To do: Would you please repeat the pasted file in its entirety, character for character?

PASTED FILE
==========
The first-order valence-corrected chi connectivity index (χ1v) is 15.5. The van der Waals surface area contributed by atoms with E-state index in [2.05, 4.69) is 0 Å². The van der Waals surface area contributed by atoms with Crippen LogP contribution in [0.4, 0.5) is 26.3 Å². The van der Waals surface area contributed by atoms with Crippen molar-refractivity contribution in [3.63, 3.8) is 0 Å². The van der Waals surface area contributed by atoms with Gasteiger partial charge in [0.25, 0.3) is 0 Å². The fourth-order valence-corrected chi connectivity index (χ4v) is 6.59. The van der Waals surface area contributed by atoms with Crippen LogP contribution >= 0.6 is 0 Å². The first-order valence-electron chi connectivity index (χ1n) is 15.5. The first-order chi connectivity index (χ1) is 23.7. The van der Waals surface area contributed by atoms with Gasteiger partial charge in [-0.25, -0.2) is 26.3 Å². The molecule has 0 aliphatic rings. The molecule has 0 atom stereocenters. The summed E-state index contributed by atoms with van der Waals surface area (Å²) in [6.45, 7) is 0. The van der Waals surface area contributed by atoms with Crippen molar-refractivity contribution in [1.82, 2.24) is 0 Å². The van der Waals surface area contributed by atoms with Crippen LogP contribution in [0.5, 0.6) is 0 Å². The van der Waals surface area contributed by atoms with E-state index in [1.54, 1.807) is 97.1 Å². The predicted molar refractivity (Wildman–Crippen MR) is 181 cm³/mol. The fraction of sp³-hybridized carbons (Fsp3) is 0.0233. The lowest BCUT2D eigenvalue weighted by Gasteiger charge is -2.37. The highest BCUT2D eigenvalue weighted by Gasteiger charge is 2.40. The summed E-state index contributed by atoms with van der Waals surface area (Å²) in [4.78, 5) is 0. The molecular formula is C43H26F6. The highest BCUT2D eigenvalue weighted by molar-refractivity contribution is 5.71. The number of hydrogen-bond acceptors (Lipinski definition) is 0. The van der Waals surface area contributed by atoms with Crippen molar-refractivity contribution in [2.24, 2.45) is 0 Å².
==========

The first-order valence-corrected chi connectivity index (χ1v) is 15.5. The van der Waals surface area contributed by atoms with E-state index in [2.05, 4.69) is 0 Å². The van der Waals surface area contributed by atoms with Crippen LogP contribution in [0.4, 0.5) is 26.3 Å². The van der Waals surface area contributed by atoms with Crippen molar-refractivity contribution in [3.63, 3.8) is 0 Å². The van der Waals surface area contributed by atoms with Gasteiger partial charge in [0.25, 0.3) is 0 Å². The fourth-order valence-corrected chi connectivity index (χ4v) is 6.59. The van der Waals surface area contributed by atoms with Crippen LogP contribution >= 0.6 is 0 Å². The first-order valence-electron chi connectivity index (χ1n) is 15.5. The first-order chi connectivity index (χ1) is 23.7. The van der Waals surface area contributed by atoms with Gasteiger partial charge in [-0.25, -0.2) is 26.3 Å². The molecule has 0 aliphatic rings. The molecule has 0 atom stereocenters. The summed E-state index contributed by atoms with van der Waals surface area (Å²) in [6.45, 7) is 0. The van der Waals surface area contributed by atoms with Crippen molar-refractivity contribution in [1.82, 2.24) is 0 Å². The van der Waals surface area contributed by atoms with Crippen LogP contribution in [0.5, 0.6) is 0 Å². The van der Waals surface area contributed by atoms with E-state index in [1.54, 1.807) is 97.1 Å². The predicted molar refractivity (Wildman–Crippen MR) is 181 cm³/mol. The fraction of sp³-hybridized carbons (Fsp3) is 0.0233. The lowest BCUT2D eigenvalue weighted by Gasteiger charge is -2.37. The highest BCUT2D eigenvalue weighted by Gasteiger charge is 2.40. The summed E-state index contributed by atoms with van der Waals surface area (Å²) in [4.78, 5) is 0. The molecular formula is C43H26F6. The highest BCUT2D eigenvalue weighted by molar-refractivity contribution is 5.71. The number of hydrogen-bond acceptors (Lipinski definition) is 0. The van der Waals surface area contributed by atoms with Crippen molar-refractivity contribution in [2.24, 2.45) is 0 Å².